Terminator 2: Judgement Day

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Terminator was born from a nightmare.

In 1981, James Cameron was in Italy working on the production of Piranha II: The Spawning (“finest flying killer fish horror/comedy ever made”) and was running a bad fever. That night, in what was no doubt a troubled sleep, he dreamt that a metallic torso was dragging itself away from an explosion holding kitchen knives. Cameron worked on his idea while in Italy and continued to develop it back in the States. A lot of people expected the movie to be a failure but it wasn’t. It was released in 1984 to major success and James Cameron’s career was set.
Six years later, he started work on the sequel.

Terminator 2: Judgement Day picks up eleven years after the first film. John Conner is 10 years old and living with foster parents. His mother, Sarah Conner, has been admitted to a psychiatric hospital after getting caught trying to blow up a computer factory. John soon finds himself under fire from the liquid-metal T-1000 Terminator disguised as a police officer, only to be rescued by the older T-800 model (who I shall refer to as ‘Arnie’). They manage to rescue Sarah from the hospital and they go on the run together.

The majority of T2 (and most certainly the majority of encounters with the T-1000), take place at night. There is an ominous, foreboding feeling, a sense of dread and isolation. Everywhere you go, the Terminator might be there. Everyone you see, the Terminator might be them. It’s a hostile fearful atmosphere that could have come straight out of The Raven by Edgar Allen Poe or Night-Gaunts by H.P. Lovecraft. The way everything slows down when the T-1000 first makes contact with John and then then Arnie shows up, pulling a shotgun out of a box of roses feels like a nightmare. It makes you feel so helpless, as though you’re watching everything happen and you are unable to stop it (it just occurred to me that, as a person watching a film, that is exactly the case).

Another thing the film touches on, if not deliberately, is the concept of the nature of Artificial Intelligence. There are films such as Blade Runner, I Robot and Deus Ex that grapple with the idea of what it means to be human and indeed, what it means to truly be alive. The T-1000 shows brief flashes of emotion and personality. There is confusion and shock on its face when it starts to freeze in the liquid nitrogen. After it reforms, a ripple goes through it that looks to me like anger and frustration. In an effort to lure in John, the Terminator skewers Sarah through her shoulder, pinning her to a wall and telling her to call for her son. When she refuses, it twists the blade, telling her “I know this hurts”. The T-1000 seems to enjoy a certain sadist pleasure in doing so. Now none of this means that the machine was alive, nor does Arnie’s growing personality. They were both learning machines and the more time they spend with humans, the more human-like they appear. While they aren’t exactly alive in the conventional sense, you could almost say that this is the beginning signs of life. They may not experience emotions in the way we do with their emotion responses being a reaction to things we humans say or do but of course this is the very definition of an emotion response. Three or so billion year ago, life on Earth was simple multi-cellular organisms eating and breeding in pools of hydro-carbons. Perhaps these glimpses of deus ex machina are the mechanical equivalent of bio-genesis.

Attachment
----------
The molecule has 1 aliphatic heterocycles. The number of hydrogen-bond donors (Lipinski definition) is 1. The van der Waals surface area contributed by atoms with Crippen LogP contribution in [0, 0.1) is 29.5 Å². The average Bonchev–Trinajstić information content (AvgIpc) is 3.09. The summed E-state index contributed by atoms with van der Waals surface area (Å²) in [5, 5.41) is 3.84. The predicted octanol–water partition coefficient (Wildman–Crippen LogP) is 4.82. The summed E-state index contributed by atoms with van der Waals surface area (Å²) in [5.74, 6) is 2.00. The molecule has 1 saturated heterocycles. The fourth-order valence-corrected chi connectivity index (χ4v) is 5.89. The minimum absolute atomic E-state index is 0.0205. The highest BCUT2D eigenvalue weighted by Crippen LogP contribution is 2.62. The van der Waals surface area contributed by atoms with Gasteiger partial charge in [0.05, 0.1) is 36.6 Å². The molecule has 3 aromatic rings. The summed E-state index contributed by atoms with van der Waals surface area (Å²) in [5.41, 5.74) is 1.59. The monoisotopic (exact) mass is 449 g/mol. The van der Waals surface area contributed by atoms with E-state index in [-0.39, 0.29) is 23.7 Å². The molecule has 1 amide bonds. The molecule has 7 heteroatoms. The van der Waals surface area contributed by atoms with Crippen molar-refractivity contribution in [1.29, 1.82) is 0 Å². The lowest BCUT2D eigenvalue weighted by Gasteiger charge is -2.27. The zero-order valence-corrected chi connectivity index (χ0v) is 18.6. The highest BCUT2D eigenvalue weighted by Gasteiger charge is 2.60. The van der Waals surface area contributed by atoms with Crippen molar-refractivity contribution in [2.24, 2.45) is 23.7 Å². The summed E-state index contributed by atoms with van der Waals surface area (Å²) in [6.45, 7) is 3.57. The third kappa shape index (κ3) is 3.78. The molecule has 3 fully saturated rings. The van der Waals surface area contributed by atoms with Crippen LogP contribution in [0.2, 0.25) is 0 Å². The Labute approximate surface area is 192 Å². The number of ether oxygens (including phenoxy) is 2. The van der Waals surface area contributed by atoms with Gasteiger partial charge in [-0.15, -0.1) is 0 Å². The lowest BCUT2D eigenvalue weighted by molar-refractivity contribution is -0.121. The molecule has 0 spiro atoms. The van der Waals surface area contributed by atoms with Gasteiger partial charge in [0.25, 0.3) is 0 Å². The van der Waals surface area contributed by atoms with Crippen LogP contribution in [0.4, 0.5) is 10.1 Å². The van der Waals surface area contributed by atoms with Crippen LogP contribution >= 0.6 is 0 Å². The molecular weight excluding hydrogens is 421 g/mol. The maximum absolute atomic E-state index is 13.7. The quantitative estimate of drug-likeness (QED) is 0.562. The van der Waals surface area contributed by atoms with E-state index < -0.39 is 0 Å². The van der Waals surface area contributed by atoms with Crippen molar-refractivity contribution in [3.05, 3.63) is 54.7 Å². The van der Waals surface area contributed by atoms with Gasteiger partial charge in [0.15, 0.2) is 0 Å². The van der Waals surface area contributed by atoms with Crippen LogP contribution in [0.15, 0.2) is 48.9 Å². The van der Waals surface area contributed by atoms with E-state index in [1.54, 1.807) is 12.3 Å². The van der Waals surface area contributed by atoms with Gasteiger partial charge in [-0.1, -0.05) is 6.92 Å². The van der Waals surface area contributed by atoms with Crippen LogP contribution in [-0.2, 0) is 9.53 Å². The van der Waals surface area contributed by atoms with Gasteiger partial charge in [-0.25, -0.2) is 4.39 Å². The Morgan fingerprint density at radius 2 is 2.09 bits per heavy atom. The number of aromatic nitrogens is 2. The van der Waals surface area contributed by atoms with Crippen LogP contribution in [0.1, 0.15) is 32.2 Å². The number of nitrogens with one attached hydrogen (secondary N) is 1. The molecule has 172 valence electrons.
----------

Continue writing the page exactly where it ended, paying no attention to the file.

Moving beyond the realms of science fiction, something else I really admire about this film is the way John grows throughout the film. He starts off as a delinquent and when you take a look at his foster-parents, it’s not hard to see why John is so troubled. Todd (the father) is lazy and inconsiderate, doesn’t want to help his wife (Janelle) and is resentful when she insists on him doing the bare minimum that is required to look after a child. Janelle is said (by John) to be somewhat of a bitch but to be fair, that’s probably because of the fact that she has a man-child and a wayward actual child to look after. Of course, once John is reunited with his actual mother and the T-800, his attitude improves and he is shown to be resourceful, capable, mature and very caring. It’s when he’s spending time with Arnie that he truly shines. John has no decent role models and you can see just how much better he is when he is surrounded by love and devotion and support.

This film was a monument of cinema. The special effects, ground-breaking and world leading for the time still hold up twenty-six years later. Animating the T-1000’s liquid metal form took nearly ten months, five million dollars and twenty-five years worth of hours worked. The effects for Sarah’s vision of the nuclear holocaust was made with intricate scale models of cities which were then blown up using air-mortars. If there is one thing I love in science-fiction films, it’s scale models. The amount of work and effort and skill that goes into crafting those tiny pieces of real life is just incredible.

I will admit, the conversion to 3D didn’t really do much for me. This isn’t a space-film or one that involves a lot of flying or anything that really benefits from the 3D but it’s still looks good. So while I don’t think there was really much gained, there certainly wasn’t anything lost. And maybe the aesthetic gives away the fact that the film is 26 years old, but the quality of the footage certainly doesn’t.

They just don’t make films like this anymore. There really isn’t much out there like it. Go see it in the cinema. It’s great seeing classic films like this on the big screen and for a quality film such as this, it will be well worth your money.

– Tim Baker

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